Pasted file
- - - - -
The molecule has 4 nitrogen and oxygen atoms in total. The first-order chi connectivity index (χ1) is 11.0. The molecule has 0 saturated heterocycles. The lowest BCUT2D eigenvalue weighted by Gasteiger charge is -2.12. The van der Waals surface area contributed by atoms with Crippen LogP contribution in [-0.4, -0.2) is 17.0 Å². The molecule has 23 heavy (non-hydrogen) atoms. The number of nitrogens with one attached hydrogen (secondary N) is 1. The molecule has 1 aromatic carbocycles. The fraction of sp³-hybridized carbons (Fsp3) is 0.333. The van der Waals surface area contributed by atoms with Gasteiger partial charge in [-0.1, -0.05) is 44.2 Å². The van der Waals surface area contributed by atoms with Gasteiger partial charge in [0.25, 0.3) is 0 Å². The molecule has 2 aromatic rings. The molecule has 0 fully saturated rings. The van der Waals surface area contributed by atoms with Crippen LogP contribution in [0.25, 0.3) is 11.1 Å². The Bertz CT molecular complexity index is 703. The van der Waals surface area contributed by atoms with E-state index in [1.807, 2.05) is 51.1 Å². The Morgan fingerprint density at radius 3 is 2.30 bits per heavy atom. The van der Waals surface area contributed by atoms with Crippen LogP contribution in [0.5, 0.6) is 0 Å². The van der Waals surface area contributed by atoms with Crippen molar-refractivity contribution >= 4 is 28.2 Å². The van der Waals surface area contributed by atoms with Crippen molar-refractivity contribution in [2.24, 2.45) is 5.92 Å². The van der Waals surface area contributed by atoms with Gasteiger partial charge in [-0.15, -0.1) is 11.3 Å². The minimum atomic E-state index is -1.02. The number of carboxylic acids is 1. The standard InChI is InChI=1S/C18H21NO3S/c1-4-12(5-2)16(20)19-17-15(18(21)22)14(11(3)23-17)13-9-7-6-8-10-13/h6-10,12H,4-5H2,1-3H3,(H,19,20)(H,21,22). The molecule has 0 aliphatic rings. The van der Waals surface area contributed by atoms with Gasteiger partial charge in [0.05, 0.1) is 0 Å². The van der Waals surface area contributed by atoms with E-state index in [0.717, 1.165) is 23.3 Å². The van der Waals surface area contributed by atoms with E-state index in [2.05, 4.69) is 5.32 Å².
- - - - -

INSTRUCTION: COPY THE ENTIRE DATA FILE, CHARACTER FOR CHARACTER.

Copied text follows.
The molecule has 4 nitrogen and oxygen atoms in total. The first-order chi connectivity index (χ1) is 11.0. The molecule has 0 saturated heterocycles. The lowest BCUT2D eigenvalue weighted by Gasteiger charge is -2.12. The van der Waals surface area contributed by atoms with Crippen LogP contribution in [-0.4, -0.2) is 17.0 Å². The molecule has 23 heavy (non-hydrogen) atoms. The number of nitrogens with one attached hydrogen (secondary N) is 1. The molecule has 1 aromatic carbocycles. The fraction of sp³-hybridized carbons (Fsp3) is 0.333. The van der Waals surface area contributed by atoms with Gasteiger partial charge in [-0.1, -0.05) is 44.2 Å². The van der Waals surface area contributed by atoms with Gasteiger partial charge in [0.25, 0.3) is 0 Å². The molecule has 2 aromatic rings. The molecule has 0 fully saturated rings. The van der Waals surface area contributed by atoms with Crippen LogP contribution in [0.25, 0.3) is 11.1 Å². The Bertz CT molecular complexity index is 703. The van der Waals surface area contributed by atoms with E-state index in [1.807, 2.05) is 51.1 Å². The Morgan fingerprint density at radius 3 is 2.30 bits per heavy atom. The van der Waals surface area contributed by atoms with Crippen LogP contribution in [0.5, 0.6) is 0 Å². The van der Waals surface area contributed by atoms with Crippen molar-refractivity contribution >= 4 is 28.2 Å². The van der Waals surface area contributed by atoms with Crippen molar-refractivity contribution in [2.24, 2.45) is 5.92 Å². The van der Waals surface area contributed by atoms with Gasteiger partial charge in [-0.15, -0.1) is 11.3 Å². The minimum atomic E-state index is -1.02. The number of carboxylic acids is 1. The standard InChI is InChI=1S/C18H21NO3S/c1-4-12(5-2)16(20)19-17-15(18(21)22)14(11(3)23-17)13-9-7-6-8-10-13/h6-10,12H,4-5H2,1-3H3,(H,19,20)(H,21,22). The molecule has 0 aliphatic rings. The van der Waals surface area contributed by atoms with Gasteiger partial charge in [0.05, 0.1) is 0 Å². The van der Waals surface area contributed by atoms with E-state index in [0.717, 1.165) is 23.3 Å². The van der Waals surface area contributed by atoms with E-state index in [2.05, 4.69) is 5.32 Å².